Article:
The children are expected to display politeness and good manners towards each other at all times and to respect each other’s ‘private space’, building an awareness of each other’s needs.

The children complete their education programme by the end of Year 6.  Currently, Mrs Peake delivers the final sex and relationship sessions to girls whilst the HT delivers the sessions to boys. The sessions are based around the ‘Rollercoaster’ puberty pack.  ‘Rollercoaster’ evolved from work that Rotherham LA were doing around puberty with Year 6 pupils in Rotherham schools.  School nurses and teachers have been using many of the activities in the programme for many years.

Parents have a right to withdraw their child from any sex education provided by the school, upon request.  A copy of the sex education policy is available for inspection by parents upon request.

Staff are aware that the older girls in school may at some stage need reassurance and explanation at the onset of menstruation.  At such a time the female members of staff will deal with this.

School Health Advice
The School Nurse visits regularly for sight, hearing and medical checks. Parents are kept informed of any impending medical examinations. If you have any concerns about your child’s health or development please contact the school as appointments can be made with the appropriate department – Nurse, Speech Therapist, etc.

Routine hair inspections are no longer carried out so we urge parents to inspect their child’s hair every day.  If you should find any head lice don’t panic, they like clean hair!  Please inform the school.  Special solutions are available from the local clinic and it is a good idea to use a fine tooth comb regularly.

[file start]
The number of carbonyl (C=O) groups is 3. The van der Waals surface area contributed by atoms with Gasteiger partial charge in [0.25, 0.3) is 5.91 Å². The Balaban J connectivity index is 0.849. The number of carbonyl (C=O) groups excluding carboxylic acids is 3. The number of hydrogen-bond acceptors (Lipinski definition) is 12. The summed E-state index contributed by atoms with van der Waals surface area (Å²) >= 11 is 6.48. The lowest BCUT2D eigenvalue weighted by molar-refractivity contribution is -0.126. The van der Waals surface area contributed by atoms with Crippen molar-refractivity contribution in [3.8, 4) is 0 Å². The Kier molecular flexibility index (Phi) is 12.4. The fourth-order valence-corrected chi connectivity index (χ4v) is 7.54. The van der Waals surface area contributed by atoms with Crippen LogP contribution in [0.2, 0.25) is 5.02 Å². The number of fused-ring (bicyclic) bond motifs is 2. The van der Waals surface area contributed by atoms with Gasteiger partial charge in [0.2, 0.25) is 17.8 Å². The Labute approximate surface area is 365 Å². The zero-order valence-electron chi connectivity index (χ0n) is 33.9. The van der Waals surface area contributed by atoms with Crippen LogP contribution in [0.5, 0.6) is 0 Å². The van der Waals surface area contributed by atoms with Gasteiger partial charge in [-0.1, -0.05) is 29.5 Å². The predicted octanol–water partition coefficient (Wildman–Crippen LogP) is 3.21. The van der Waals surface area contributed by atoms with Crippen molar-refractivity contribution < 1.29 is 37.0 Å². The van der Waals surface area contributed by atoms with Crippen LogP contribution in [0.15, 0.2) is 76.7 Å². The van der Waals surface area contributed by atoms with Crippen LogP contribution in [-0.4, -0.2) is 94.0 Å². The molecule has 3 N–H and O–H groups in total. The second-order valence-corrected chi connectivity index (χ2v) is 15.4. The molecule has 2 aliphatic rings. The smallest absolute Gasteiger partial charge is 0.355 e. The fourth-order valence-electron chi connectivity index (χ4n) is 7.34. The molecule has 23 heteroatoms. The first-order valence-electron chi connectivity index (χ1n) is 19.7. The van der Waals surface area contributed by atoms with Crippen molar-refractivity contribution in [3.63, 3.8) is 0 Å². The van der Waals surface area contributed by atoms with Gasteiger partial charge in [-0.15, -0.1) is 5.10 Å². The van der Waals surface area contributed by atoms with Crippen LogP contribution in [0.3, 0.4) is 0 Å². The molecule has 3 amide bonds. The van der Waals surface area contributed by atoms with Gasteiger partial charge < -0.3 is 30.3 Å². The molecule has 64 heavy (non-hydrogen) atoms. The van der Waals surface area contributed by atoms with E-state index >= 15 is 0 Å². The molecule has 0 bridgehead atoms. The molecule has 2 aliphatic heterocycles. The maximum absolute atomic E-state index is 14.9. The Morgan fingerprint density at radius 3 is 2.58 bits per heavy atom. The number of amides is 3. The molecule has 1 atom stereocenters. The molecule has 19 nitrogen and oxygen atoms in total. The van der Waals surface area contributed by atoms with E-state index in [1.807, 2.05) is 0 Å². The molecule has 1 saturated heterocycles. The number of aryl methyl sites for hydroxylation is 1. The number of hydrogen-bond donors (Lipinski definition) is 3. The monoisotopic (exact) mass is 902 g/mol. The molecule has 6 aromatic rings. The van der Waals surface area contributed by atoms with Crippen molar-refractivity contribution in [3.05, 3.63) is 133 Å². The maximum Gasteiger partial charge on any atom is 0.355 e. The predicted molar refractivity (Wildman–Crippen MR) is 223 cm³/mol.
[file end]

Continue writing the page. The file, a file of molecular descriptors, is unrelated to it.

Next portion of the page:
If your child’s performance at school may be affected by something please inform us so that we can take this into account.  Similarly if there are any symptoms and/or treatments of medical conditions please inform the school as this knowledge may be invaluable in an emergency.

It is also very important that you inform the Head Teacher of any infectious diseases as other parents may wish to take preventative measures.

If your child needs regular medication then please bring these into the school office.  Mrs Mathieson will administer or supervise the administration of any tablets or medicines and they will be kept in the school office and returned to the child at the end of the school day.  Parents must give a written request before any medication can be given to a child.

The principal School Medical Officer has provided the following list, as a guide to the time children should be away from school if they have any infectious illness:

Infectious Diseases
Chickenpox                                    Six days from onset of rash
German Measles                              Four days from onset of rash
Measles                                         Minimum of seven days (until swelling goes)
Whooping Cough                             21 days from onset of paroxysmal cough
Infective Jaundice                           Should be excluded from school for not less than seven days following the appearance of jaundice or until clinical recovery.

Streptococcal Tonsillitis                    Until clinical recovery

Contagious Diseases
Conjunctivitis                                  Until recovered
Impetigo                                        Until skin has healed
Lice                                              Until treatment has been received
Verrucae                                        Exclusion unnecessary
Ringworm of feet
and Athletes Foot                           No barefoot activities.  Exclusion unnecessary
Scabies                                         Until treatment has been received
Threadworm                                   Exclusion unnecessary.  Treatment advisable.
Dysentery                                      Until clinical recovery